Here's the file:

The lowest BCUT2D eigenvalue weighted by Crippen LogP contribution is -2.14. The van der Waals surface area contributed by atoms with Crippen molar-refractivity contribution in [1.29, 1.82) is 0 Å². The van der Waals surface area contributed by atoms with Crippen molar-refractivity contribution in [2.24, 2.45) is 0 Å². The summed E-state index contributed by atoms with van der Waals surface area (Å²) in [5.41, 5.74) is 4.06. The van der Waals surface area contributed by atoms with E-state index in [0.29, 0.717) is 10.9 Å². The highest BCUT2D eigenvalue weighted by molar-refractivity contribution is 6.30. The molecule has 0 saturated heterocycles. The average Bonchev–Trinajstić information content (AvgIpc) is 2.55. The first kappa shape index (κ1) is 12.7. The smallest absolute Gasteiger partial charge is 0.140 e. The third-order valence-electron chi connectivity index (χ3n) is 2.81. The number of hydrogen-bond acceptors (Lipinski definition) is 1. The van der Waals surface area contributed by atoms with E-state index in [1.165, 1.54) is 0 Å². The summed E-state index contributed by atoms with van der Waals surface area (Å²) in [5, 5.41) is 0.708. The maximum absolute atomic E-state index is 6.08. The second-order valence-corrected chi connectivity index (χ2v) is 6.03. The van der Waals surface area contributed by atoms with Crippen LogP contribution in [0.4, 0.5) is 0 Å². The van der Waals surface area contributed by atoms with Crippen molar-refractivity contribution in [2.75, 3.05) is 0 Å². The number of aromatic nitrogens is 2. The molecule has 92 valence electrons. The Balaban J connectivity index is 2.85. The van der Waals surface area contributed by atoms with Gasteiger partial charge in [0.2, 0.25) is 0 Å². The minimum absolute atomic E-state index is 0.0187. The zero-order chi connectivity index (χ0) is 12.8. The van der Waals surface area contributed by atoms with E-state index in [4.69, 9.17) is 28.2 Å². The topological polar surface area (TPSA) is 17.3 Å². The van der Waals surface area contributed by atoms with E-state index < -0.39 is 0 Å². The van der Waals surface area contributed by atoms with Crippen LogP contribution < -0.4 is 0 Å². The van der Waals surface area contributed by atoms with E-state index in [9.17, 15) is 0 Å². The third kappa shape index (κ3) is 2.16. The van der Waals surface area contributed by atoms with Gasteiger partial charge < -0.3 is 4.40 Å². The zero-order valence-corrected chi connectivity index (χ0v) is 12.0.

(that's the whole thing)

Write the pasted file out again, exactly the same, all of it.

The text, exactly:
The lowest BCUT2D eigenvalue weighted by Crippen LogP contribution is -2.14. The van der Waals surface area contributed by atoms with Crippen molar-refractivity contribution in [1.29, 1.82) is 0 Å². The van der Waals surface area contributed by atoms with Crippen molar-refractivity contribution in [2.24, 2.45) is 0 Å². The summed E-state index contributed by atoms with van der Waals surface area (Å²) in [5.41, 5.74) is 4.06. The van der Waals surface area contributed by atoms with E-state index in [0.29, 0.717) is 10.9 Å². The highest BCUT2D eigenvalue weighted by molar-refractivity contribution is 6.30. The molecule has 0 saturated heterocycles. The average Bonchev–Trinajstić information content (AvgIpc) is 2.55. The first kappa shape index (κ1) is 12.7. The smallest absolute Gasteiger partial charge is 0.140 e. The third-order valence-electron chi connectivity index (χ3n) is 2.81. The number of hydrogen-bond acceptors (Lipinski definition) is 1. The van der Waals surface area contributed by atoms with E-state index in [1.165, 1.54) is 0 Å². The summed E-state index contributed by atoms with van der Waals surface area (Å²) in [5, 5.41) is 0.708. The maximum absolute atomic E-state index is 6.08. The second-order valence-corrected chi connectivity index (χ2v) is 6.03. The van der Waals surface area contributed by atoms with Crippen LogP contribution in [0.4, 0.5) is 0 Å². The van der Waals surface area contributed by atoms with Crippen molar-refractivity contribution in [2.75, 3.05) is 0 Å². The number of aromatic nitrogens is 2. The molecule has 92 valence electrons. The Balaban J connectivity index is 2.85. The van der Waals surface area contributed by atoms with Gasteiger partial charge in [0.2, 0.25) is 0 Å². The minimum absolute atomic E-state index is 0.0187. The zero-order chi connectivity index (χ0) is 12.8. The van der Waals surface area contributed by atoms with E-state index in [4.69, 9.17) is 28.2 Å². The topological polar surface area (TPSA) is 17.3 Å². The van der Waals surface area contributed by atoms with E-state index < -0.39 is 0 Å². The van der Waals surface area contributed by atoms with Crippen LogP contribution < -0.4 is 0 Å². The van der Waals surface area contributed by atoms with E-state index in [9.17, 15) is 0 Å². The third kappa shape index (κ3) is 2.16. The van der Waals surface area contributed by atoms with Gasteiger partial charge < -0.3 is 4.40 Å². The zero-order valence-corrected chi connectivity index (χ0v) is 12.0.